At a time of increased interest in resource-efficient, sustainable solutions to the packaging waste problem – could ultrasonic banding be a potential solution? Thomas Weber, Content Manager at ATS-Tanner Banding Systems AG, tells us more.


Put simply, what is ultrasonic banding?

Simply put, banding is the bundling of products into logistical units with the absolute minimum of packaging material. In contrast to conventional banding machines, however, the ends of the bands in ultrasonic banding are not sealed with heat but with ultrasound.

In your view, how does it perform from a sustainability point of view when compared with alternatives?

Ultrasonic welding is exceptionally energy efficient because it delivers energy directly to the materials being welded instead of transferring it in the form of heat energy. It uses sound waves to compress and weld the materials together instead of heating them.

As a result, less energy is needed to perform the welding and there is also less heat loss. There is also no risk of thermal damage to the materials, and there is no need to spend time and energy cooling them down.

Here’s an example: Compared to a conventional hood shrink machine, an ultrasonic banding machine requires about 98% less energy. In addition, there is the replacement of plastic with paper and significantly less material consumption and waste.

And what are your thoughts on how it compares with alternatives in terms of functionality and performance?

When it comes to simultaneous bundling and labeling, a banding machine with an integrated thermal transfer printer is functionally superior to many other solutions. For example, there is no need for additional labeling. This means not only fewer work steps, but also less material usage, fewer machines, less risk of downtime, etc.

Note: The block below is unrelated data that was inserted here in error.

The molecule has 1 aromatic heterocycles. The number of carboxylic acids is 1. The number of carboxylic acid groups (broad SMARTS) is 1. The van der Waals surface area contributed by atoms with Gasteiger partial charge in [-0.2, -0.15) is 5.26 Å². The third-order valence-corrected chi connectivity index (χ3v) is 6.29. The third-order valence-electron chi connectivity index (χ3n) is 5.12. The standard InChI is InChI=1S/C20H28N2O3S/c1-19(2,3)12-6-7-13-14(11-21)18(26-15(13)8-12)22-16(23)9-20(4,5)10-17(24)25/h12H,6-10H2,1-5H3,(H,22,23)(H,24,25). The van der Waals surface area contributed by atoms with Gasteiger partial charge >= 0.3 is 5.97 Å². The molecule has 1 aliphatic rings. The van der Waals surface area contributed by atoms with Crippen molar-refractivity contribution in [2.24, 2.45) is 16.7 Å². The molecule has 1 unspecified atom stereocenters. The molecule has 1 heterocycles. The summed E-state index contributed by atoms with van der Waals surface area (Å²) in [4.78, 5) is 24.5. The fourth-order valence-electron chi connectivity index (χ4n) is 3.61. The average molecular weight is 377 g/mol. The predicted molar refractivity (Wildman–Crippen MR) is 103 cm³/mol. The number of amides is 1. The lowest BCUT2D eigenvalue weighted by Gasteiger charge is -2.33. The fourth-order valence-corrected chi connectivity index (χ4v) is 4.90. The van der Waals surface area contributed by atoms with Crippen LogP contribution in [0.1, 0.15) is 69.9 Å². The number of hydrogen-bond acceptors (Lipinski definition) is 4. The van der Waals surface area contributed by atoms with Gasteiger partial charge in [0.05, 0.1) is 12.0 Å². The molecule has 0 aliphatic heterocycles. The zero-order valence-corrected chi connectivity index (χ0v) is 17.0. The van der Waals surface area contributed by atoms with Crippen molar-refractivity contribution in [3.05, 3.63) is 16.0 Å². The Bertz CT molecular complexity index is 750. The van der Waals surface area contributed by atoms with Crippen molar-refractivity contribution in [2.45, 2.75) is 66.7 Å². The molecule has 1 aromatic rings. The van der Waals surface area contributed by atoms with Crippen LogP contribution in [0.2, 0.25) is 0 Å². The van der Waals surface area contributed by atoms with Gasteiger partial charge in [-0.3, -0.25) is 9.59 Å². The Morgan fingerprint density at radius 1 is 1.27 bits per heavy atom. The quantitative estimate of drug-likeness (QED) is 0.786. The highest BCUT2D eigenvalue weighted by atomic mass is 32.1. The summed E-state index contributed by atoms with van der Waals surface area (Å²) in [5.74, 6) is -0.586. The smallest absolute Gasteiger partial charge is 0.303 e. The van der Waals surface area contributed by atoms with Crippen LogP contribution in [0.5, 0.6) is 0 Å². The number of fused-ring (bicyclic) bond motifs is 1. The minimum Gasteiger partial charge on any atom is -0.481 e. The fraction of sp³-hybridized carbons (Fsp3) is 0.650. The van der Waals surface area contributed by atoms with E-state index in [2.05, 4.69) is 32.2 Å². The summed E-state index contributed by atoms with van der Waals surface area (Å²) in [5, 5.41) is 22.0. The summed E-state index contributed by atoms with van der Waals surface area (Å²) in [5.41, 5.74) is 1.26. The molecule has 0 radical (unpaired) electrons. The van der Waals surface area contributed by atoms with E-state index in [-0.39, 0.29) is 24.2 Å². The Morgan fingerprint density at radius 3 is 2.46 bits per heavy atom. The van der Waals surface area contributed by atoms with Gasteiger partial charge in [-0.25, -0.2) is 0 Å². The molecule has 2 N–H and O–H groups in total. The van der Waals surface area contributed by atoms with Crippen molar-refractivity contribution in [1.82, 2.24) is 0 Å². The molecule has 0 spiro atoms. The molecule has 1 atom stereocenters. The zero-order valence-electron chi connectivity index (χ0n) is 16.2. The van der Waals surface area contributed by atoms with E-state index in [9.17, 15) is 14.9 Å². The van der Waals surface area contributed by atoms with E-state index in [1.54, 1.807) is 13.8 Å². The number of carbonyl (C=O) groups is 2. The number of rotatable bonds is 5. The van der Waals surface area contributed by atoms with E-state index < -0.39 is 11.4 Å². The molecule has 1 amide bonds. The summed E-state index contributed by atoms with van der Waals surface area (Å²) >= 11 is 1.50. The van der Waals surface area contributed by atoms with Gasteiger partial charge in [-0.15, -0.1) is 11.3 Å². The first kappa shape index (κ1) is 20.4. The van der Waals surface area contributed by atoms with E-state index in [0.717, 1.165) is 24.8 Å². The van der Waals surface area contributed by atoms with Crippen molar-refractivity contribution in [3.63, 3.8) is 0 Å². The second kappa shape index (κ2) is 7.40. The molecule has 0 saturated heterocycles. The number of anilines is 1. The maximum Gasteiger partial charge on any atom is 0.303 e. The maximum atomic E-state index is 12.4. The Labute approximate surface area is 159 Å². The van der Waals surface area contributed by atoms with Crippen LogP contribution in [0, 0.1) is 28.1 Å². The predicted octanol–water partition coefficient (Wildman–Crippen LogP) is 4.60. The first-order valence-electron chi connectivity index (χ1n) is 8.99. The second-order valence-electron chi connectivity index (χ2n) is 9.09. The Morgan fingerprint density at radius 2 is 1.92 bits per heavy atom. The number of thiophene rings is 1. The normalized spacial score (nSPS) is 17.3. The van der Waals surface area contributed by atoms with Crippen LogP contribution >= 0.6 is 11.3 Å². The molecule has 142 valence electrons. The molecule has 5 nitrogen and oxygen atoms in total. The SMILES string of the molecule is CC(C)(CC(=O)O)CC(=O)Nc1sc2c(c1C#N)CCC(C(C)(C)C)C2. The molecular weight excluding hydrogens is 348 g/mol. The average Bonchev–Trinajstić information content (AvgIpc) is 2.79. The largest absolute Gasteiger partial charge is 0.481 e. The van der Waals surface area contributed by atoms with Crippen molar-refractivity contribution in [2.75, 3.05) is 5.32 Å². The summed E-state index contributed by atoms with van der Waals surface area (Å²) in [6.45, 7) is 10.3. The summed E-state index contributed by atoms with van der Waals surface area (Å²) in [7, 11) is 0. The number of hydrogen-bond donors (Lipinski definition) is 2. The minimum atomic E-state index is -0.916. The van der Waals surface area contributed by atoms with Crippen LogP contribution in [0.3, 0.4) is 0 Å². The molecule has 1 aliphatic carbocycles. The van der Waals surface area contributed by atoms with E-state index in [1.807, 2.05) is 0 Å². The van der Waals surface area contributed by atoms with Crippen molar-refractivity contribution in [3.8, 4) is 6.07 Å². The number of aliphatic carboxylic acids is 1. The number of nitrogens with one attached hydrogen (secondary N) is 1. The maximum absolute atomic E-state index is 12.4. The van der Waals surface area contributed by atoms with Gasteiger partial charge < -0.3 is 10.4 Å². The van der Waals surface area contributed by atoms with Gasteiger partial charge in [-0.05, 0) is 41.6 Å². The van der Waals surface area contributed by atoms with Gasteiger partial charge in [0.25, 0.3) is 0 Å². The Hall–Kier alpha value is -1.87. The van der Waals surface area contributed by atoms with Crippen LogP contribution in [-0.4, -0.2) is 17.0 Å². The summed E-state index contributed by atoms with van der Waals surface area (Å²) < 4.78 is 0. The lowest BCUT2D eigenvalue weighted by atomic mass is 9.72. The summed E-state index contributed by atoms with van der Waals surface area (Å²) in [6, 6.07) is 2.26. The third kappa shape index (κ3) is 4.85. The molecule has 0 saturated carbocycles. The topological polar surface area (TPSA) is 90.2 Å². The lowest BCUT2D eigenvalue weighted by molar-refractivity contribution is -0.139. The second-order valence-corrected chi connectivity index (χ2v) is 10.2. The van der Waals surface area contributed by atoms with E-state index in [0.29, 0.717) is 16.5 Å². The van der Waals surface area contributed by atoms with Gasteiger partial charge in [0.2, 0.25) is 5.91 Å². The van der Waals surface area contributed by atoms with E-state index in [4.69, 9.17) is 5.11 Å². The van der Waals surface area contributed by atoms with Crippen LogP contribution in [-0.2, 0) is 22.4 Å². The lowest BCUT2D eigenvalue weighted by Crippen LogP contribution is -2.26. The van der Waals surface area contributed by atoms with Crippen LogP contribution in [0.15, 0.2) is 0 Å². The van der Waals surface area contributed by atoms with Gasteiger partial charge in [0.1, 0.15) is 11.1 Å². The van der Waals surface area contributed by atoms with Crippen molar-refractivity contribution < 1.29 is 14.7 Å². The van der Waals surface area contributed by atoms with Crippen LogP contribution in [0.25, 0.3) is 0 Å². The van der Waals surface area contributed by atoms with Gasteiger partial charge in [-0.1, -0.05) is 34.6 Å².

In terms of performance, banding is on par with other technologies. There are numerous large customers who have integrated ATS banding systems into their high-performance production lines - precisely because they are so efficient and reliable.

Of course, banding also has its limits. There are bulky products that simply cannot be banded stably. Whereby the limits here are usually further out than is generally assumed.


What has feedback from your customers on this innovation been like? What do they say they like most about ultrasonic banding?

Our customers are enthusiastic about ultrasonic banding because, on the one hand, it saves packaging material, energy, and thus costs, and on the other hand, it provides customers with positive unpacking experiences.

For example, the sealing force can be adjusted: light sealing force for easy opening and strong sealing force if the bands are to assume a security function and protect against unintentional opening. The same applies to the band tension: this is infinitely adjustable from very soft to very strong and ensures in any case that the banded products are not damaged, but that the bands still hold securely. And, of course, this is always done without the use of adhesives.

Our customers also appreciate the fact that ultrasonic banding machines are extremely durable and reliable and rarely require maintenance. Ultrasonic banding machines do not require any warm-up time because they are ready for operation immediately.

Furthermore, banding is extremely flexible: from the variety of banding materials that can be used, to different product sizes and textures, to use as a stand-alone machine or in fully automated production lines.

What would you say to someone who is considering transitioning to ultrasonic banding? What would your pitch to them be?

Ultrasonic banding is a real problem solver. You achieve your sustainability goals faster, you save packaging material, reduce energy consumption and energy costs, automate packaging processes, and replace several machines with one, thanks to high flexibility - and you upgrade your products to premium products.

But best of all, you make your customers smile because bands are extremely user-friendly in every way. Remember: the design of the packaging has a significant impact on the purchase decision at the point of sale. The customer perceives the product and the packaging as one unit.